By Jacob Abrahamson
The pressure has been on U of L President James Ramsey and the U of L Foundation this summer over payments to administrators, leading to the planned audit of the Foundation by the State Auditor’s office.
If funds intended for the betterment of the University are being mismanaged by Foundation leadership, students and the public have every right to be angry and should scrutinize its use.
But public anger has been focused on the wrong place.
According to the 2015-2016 budget scenarios found on the University’s website, only $141,236,300 of U of L’s $500 million budget comes from the General Assembly. That’s less than half of the $295,548,578 that comes from tuition and fees.
In order to operate as a “premier, metropolitan research university,” as it was mandated by the General Assembly, the University is forced to make up for what Frankfort refuses to give by raising tuition on students and through large capital campaigns that end up with the Foundation.
Most of the funds that are donated to the Foundation are earmarked for specific purposes, making it inconvenient for U of L officials to strategically spend it.
For instance, even though the University received $6 million from the Charles Koch Foundation and John Schnatter, it is contractually obligated to spend it on a center for free enterprise.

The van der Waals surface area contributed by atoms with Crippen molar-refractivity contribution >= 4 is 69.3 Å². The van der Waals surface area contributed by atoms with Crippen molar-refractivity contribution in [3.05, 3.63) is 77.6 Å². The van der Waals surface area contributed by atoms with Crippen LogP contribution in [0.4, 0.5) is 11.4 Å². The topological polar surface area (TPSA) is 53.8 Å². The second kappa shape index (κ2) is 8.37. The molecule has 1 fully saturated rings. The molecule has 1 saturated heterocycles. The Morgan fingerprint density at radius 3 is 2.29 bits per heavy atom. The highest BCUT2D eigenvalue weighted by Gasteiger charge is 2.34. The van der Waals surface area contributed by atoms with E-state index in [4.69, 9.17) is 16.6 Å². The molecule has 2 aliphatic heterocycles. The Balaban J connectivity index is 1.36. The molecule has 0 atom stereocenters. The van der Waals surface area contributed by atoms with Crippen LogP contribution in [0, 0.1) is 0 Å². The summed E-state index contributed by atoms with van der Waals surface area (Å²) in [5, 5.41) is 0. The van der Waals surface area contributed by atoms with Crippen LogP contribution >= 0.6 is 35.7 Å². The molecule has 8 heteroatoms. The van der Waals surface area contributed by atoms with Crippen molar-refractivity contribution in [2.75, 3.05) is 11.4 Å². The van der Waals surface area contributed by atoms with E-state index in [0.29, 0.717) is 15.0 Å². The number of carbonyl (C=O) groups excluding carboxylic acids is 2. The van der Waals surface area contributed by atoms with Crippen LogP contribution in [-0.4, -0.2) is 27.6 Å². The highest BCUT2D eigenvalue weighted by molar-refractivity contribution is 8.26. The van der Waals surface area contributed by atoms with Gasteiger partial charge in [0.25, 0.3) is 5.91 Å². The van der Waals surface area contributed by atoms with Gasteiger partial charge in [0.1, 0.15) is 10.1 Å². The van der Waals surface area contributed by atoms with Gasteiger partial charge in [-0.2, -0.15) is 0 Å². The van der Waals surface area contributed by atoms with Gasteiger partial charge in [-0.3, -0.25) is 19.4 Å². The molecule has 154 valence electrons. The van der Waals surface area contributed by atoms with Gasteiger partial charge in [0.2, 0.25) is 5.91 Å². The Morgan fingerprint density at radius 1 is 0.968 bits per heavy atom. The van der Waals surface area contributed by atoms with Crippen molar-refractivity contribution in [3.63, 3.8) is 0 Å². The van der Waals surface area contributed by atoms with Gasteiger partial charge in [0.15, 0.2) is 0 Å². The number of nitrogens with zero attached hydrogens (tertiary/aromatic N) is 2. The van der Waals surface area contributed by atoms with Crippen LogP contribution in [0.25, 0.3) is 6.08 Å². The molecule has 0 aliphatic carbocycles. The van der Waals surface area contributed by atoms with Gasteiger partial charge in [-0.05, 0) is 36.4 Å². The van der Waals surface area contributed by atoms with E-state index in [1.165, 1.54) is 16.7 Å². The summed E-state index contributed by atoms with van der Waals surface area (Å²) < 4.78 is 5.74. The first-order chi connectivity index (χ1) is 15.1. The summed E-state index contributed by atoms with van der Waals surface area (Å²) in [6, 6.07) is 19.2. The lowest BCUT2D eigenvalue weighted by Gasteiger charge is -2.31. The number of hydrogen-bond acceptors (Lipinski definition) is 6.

Donations placed into a discretionary fund are not the norm, so the money doesn’t always have the same impact as it would if it came from a public source.
The process leaves the public with the feeling that University money is in the hands of a semi-secretive group, despite the fact that the money used by the Foundation was never public until it was donated.
The public is right: money used for the University and its students should be handled more publicly. It only makes sense that a public university should be supported by public funds.
The budget situation prevents that from happening.
According to a study by the Center on Budget and Policy Priorities, Kentucky’s higher education funding shrunk 26.3 percent while tuition went up 22.4 percent from 2008 to 2013. As this trend continues, universities face more and more challenges in providing a quality education with limited funds.
Instead of being angry at the U of L Foundation, who have been trying (not always successfully) to do what’s best in the current budget situation, students should be angry that state money can no longer meet the needs of our University.
A public institution should be funded by public money, and the only way to solve the problems with the U of L Foundation is to do just that.